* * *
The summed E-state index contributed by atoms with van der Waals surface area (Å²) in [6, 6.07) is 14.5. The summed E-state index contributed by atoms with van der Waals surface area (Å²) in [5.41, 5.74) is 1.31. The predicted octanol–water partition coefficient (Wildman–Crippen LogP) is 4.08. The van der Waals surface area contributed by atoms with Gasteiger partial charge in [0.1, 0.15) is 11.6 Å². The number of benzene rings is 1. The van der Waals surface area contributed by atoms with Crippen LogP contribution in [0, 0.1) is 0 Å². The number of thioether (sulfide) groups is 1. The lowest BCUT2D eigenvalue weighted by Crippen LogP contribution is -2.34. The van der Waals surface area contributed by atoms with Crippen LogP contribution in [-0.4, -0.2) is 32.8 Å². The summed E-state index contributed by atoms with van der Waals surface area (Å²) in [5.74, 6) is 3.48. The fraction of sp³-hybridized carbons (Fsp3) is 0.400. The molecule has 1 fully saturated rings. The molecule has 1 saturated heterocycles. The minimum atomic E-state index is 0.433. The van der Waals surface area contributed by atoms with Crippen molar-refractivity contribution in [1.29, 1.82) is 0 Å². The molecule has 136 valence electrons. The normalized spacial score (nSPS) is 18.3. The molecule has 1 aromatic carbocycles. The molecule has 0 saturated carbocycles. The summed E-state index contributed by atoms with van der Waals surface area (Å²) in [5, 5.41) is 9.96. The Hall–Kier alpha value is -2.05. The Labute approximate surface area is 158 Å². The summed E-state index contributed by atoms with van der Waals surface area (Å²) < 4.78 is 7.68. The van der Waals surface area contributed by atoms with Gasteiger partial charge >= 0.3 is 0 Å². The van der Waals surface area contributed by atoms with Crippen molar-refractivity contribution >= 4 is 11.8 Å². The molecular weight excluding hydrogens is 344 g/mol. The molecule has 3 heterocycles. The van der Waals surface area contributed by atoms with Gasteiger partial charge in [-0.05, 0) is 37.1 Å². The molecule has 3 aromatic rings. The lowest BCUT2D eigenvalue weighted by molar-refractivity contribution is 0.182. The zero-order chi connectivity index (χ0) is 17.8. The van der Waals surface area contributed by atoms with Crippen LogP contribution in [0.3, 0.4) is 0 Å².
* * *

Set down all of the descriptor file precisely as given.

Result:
The summed E-state index contributed by atoms with van der Waals surface area (Å²) in [6, 6.07) is 14.5. The summed E-state index contributed by atoms with van der Waals surface area (Å²) in [5.41, 5.74) is 1.31. The predicted octanol–water partition coefficient (Wildman–Crippen LogP) is 4.08. The van der Waals surface area contributed by atoms with Gasteiger partial charge in [0.1, 0.15) is 11.6 Å². The number of benzene rings is 1. The van der Waals surface area contributed by atoms with Crippen LogP contribution in [0, 0.1) is 0 Å². The number of thioether (sulfide) groups is 1. The lowest BCUT2D eigenvalue weighted by Crippen LogP contribution is -2.34. The van der Waals surface area contributed by atoms with Crippen LogP contribution in [-0.4, -0.2) is 32.8 Å². The summed E-state index contributed by atoms with van der Waals surface area (Å²) in [5.74, 6) is 3.48. The fraction of sp³-hybridized carbons (Fsp3) is 0.400. The molecule has 1 fully saturated rings. The molecule has 1 saturated heterocycles. The minimum atomic E-state index is 0.433. The van der Waals surface area contributed by atoms with Crippen molar-refractivity contribution in [1.29, 1.82) is 0 Å². The molecule has 136 valence electrons. The normalized spacial score (nSPS) is 18.3. The molecule has 1 aromatic carbocycles. The molecule has 0 saturated carbocycles. The summed E-state index contributed by atoms with van der Waals surface area (Å²) in [5, 5.41) is 9.96. The Hall–Kier alpha value is -2.05. The Labute approximate surface area is 158 Å². The summed E-state index contributed by atoms with van der Waals surface area (Å²) < 4.78 is 7.68. The van der Waals surface area contributed by atoms with Gasteiger partial charge >= 0.3 is 0 Å². The van der Waals surface area contributed by atoms with Crippen molar-refractivity contribution >= 4 is 11.8 Å². The molecular weight excluding hydrogens is 344 g/mol. The molecule has 3 heterocycles. The van der Waals surface area contributed by atoms with Gasteiger partial charge in [-0.05, 0) is 37.1 Å². The molecule has 3 aromatic rings. The lowest BCUT2D eigenvalue weighted by molar-refractivity contribution is 0.182. The zero-order chi connectivity index (χ0) is 17.8. The van der Waals surface area contributed by atoms with Crippen LogP contribution in [0.3, 0.4) is 0 Å².